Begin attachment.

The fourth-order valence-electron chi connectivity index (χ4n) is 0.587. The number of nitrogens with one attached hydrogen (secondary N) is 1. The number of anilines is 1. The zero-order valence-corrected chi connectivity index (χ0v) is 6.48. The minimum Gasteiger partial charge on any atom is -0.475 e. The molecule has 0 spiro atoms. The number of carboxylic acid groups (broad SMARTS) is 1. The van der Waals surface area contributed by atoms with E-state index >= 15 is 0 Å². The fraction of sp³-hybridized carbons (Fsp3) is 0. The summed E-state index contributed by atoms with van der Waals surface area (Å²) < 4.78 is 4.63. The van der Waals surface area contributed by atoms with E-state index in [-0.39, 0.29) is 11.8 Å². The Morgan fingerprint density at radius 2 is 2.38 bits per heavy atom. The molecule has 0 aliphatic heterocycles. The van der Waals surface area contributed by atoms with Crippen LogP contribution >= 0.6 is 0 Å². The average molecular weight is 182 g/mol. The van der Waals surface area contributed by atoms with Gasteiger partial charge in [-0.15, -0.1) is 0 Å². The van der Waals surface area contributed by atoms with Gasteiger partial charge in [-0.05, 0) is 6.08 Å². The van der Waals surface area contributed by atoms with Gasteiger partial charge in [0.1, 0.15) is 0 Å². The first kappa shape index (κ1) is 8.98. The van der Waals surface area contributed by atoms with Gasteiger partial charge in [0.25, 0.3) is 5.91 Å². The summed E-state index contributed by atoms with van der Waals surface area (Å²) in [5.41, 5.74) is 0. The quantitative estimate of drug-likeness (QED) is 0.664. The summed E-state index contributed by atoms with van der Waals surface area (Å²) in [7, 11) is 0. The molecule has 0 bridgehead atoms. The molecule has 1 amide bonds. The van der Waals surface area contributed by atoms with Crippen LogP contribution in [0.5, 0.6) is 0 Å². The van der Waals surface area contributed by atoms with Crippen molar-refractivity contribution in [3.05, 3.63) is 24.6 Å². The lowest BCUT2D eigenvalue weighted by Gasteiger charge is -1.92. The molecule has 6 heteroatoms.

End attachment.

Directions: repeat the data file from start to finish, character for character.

The fourth-order valence-electron chi connectivity index (χ4n) is 0.587. The number of nitrogens with one attached hydrogen (secondary N) is 1. The number of anilines is 1. The zero-order valence-corrected chi connectivity index (χ0v) is 6.48. The minimum Gasteiger partial charge on any atom is -0.475 e. The molecule has 0 spiro atoms. The number of carboxylic acid groups (broad SMARTS) is 1. The van der Waals surface area contributed by atoms with E-state index >= 15 is 0 Å². The fraction of sp³-hybridized carbons (Fsp3) is 0. The summed E-state index contributed by atoms with van der Waals surface area (Å²) < 4.78 is 4.63. The van der Waals surface area contributed by atoms with E-state index in [-0.39, 0.29) is 11.8 Å². The Morgan fingerprint density at radius 2 is 2.38 bits per heavy atom. The molecule has 0 aliphatic heterocycles. The van der Waals surface area contributed by atoms with Crippen LogP contribution >= 0.6 is 0 Å². The average molecular weight is 182 g/mol. The van der Waals surface area contributed by atoms with Gasteiger partial charge in [-0.15, -0.1) is 0 Å². The van der Waals surface area contributed by atoms with Gasteiger partial charge in [-0.05, 0) is 6.08 Å². The van der Waals surface area contributed by atoms with Gasteiger partial charge in [0.1, 0.15) is 0 Å². The first kappa shape index (κ1) is 8.98. The van der Waals surface area contributed by atoms with Gasteiger partial charge in [0.25, 0.3) is 5.91 Å². The summed E-state index contributed by atoms with van der Waals surface area (Å²) in [5.41, 5.74) is 0. The quantitative estimate of drug-likeness (QED) is 0.664. The summed E-state index contributed by atoms with van der Waals surface area (Å²) in [7, 11) is 0. The molecule has 0 bridgehead atoms. The molecule has 1 amide bonds. The van der Waals surface area contributed by atoms with Crippen LogP contribution in [0.5, 0.6) is 0 Å². The van der Waals surface area contributed by atoms with Crippen molar-refractivity contribution in [3.05, 3.63) is 24.6 Å². The lowest BCUT2D eigenvalue weighted by Gasteiger charge is -1.92. The molecule has 6 heteroatoms.